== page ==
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Israel’s president warns of growing social schism, loss of moral compass

The fault line between the “only Netanyahu” tribe against the “anyone but Netanyahu tribe” appears unprecedented, and the social chasms seem unbridgeable.
Police carry away a protester during an anti-government demonstration in front of the Prime Minister's residence in Jerusalem on August 29, 2020. - Protests demanding that Israeli Prime Minister Benjamin Netanyahu resign over several corruption indictments and his handling of the coronavirus crisis have been mounting in recent weeks, and the premier has been scathing in his counter-attack. (Photo by Emmanuel DUNAND / AFP) (Photo by EMMANUEL DUNAND/AFP via Getty Images)

President Reuven Rivlin could no longer contain himself. Rivlin, perhaps the last of a generation of dignified elder statesmen, took the podium on Oct. 12 to deliver the opening address of the Knesset’s winter session. The speech was meant to douse the flames licking at the edges of Israeli society. “It is unthinkable that every night, demonstrators are beating demonstrators. Police are beating demonstrators. Demonstrators are throwing stones at the police,” Rivlin thundered. “Israel’s tribalism is breaking out through the cracks, and accusatory fingers are pointed from one part of society to the other, one tribe to the other. Stop! Please stop! This is not the way. Pain must have its place. … It seems to me as if we have lost the moral compass that was with us from the state’s independence until today. The compass of fundamental principles and values that we are committed to uphold.”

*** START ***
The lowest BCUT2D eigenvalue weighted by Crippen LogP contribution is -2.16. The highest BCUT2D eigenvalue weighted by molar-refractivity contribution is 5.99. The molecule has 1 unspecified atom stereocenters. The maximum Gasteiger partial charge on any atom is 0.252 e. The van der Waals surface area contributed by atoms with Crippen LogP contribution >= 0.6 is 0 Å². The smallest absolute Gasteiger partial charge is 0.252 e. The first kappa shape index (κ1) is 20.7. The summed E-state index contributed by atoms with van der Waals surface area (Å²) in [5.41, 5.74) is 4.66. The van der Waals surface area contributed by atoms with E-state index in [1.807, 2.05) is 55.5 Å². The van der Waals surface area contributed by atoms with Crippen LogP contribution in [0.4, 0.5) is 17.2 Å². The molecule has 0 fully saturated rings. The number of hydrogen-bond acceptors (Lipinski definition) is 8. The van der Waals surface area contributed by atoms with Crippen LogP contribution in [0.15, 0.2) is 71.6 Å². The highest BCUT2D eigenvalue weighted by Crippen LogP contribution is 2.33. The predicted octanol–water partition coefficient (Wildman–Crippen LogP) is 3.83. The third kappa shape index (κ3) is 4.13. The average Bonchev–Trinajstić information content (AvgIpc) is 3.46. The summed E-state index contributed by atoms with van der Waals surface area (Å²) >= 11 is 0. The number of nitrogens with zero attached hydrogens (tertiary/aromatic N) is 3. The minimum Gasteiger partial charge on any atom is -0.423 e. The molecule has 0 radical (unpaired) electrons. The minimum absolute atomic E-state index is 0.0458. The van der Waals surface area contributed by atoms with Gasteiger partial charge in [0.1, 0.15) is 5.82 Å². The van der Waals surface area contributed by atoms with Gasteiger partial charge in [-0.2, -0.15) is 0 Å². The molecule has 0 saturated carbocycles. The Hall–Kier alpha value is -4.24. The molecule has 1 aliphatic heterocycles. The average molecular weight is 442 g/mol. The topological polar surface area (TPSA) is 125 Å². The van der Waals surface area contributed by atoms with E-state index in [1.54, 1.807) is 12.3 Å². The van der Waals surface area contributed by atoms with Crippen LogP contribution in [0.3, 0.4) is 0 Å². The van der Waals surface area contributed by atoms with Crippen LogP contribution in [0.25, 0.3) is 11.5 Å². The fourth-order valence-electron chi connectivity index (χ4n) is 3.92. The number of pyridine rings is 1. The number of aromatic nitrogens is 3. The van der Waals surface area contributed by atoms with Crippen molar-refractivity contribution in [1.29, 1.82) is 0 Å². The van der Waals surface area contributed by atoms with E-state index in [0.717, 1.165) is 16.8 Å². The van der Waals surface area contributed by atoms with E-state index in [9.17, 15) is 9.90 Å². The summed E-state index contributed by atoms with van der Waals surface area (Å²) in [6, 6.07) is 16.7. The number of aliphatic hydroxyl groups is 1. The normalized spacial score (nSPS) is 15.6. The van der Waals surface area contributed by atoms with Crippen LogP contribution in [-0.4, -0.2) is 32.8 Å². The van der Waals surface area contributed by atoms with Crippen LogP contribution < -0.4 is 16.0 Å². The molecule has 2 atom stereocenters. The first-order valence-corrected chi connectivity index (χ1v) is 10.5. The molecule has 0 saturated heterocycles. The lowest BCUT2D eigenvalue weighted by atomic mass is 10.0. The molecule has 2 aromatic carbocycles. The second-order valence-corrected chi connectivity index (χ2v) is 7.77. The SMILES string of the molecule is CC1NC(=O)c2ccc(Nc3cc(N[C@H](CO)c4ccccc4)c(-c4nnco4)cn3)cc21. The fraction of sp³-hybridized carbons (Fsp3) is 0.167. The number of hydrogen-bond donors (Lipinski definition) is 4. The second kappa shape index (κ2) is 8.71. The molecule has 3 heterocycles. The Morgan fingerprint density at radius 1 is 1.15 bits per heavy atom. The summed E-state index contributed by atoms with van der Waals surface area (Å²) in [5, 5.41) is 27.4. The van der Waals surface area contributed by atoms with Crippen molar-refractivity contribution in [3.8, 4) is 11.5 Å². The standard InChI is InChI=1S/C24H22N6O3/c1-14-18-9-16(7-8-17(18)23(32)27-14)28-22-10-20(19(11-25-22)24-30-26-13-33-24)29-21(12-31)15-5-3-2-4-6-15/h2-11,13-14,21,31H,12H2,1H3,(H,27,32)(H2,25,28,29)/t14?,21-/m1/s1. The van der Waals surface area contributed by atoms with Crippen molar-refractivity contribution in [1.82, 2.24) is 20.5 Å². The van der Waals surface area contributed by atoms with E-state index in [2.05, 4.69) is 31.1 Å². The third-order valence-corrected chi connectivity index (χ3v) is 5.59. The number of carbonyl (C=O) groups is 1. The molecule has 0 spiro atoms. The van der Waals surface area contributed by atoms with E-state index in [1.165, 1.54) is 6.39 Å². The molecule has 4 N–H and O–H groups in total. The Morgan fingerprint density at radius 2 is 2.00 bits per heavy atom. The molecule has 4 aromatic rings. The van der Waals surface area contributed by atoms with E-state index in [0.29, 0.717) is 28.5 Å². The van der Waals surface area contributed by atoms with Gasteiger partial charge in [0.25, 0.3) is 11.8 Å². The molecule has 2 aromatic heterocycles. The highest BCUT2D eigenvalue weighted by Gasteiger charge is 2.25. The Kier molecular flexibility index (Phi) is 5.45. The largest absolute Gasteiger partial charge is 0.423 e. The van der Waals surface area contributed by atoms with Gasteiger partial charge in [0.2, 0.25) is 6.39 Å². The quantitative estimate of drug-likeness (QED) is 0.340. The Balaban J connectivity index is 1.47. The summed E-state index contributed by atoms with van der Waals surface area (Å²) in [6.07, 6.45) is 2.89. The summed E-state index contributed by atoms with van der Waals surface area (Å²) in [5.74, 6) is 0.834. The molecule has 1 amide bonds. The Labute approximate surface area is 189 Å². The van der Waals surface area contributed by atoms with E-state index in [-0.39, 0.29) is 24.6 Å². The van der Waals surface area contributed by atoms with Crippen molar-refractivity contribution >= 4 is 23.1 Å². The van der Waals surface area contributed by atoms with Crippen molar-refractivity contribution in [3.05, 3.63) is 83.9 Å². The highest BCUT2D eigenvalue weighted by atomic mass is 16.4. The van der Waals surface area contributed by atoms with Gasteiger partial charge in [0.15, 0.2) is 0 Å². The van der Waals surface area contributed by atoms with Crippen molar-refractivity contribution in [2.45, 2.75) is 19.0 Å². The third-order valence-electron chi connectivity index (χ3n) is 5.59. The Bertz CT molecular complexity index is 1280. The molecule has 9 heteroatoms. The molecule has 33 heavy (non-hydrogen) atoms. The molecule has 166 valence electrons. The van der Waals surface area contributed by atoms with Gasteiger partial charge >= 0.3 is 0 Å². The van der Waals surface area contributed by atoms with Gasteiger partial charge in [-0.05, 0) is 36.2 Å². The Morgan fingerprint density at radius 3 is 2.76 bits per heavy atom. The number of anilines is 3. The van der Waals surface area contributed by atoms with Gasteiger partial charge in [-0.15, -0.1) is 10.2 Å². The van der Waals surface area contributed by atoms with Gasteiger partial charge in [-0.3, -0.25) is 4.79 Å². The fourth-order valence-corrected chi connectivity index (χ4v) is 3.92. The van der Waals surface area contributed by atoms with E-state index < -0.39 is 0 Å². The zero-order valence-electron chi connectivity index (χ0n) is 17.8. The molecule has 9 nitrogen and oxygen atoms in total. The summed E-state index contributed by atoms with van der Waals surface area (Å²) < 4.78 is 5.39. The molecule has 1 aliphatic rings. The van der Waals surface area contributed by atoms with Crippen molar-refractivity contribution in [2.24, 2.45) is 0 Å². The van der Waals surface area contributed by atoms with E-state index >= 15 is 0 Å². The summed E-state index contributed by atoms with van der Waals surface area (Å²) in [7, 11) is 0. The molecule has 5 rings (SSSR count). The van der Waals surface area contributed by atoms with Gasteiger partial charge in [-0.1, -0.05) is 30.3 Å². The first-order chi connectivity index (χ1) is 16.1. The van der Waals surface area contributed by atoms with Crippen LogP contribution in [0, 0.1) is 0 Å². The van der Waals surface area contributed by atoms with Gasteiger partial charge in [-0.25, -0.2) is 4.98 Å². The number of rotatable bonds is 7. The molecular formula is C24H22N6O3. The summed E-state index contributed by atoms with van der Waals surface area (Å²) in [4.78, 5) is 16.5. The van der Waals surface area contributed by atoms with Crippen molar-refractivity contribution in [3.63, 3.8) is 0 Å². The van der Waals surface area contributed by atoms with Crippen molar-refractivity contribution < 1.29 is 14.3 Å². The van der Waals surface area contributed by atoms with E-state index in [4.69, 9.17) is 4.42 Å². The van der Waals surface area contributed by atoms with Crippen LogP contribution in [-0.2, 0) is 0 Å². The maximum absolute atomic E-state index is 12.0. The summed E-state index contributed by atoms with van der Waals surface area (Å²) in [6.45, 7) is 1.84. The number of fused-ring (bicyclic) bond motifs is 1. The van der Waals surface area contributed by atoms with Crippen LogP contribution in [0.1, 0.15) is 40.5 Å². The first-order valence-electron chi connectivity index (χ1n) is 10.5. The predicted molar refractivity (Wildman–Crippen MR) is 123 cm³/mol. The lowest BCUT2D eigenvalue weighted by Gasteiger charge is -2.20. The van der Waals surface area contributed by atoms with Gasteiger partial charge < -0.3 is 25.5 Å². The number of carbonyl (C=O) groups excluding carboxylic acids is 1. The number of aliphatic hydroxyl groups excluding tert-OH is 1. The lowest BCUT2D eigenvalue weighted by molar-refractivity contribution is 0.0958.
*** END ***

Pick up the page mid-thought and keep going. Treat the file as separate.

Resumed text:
The unprecedented speech, alternately warning and beseeching, did not resonate as expected. The public climate in Israel these days is the most explosive ever. Israel has experienced the assassination of a prime minister (Yitzhak Rabin in 1995), but it has never been this close to civil war.

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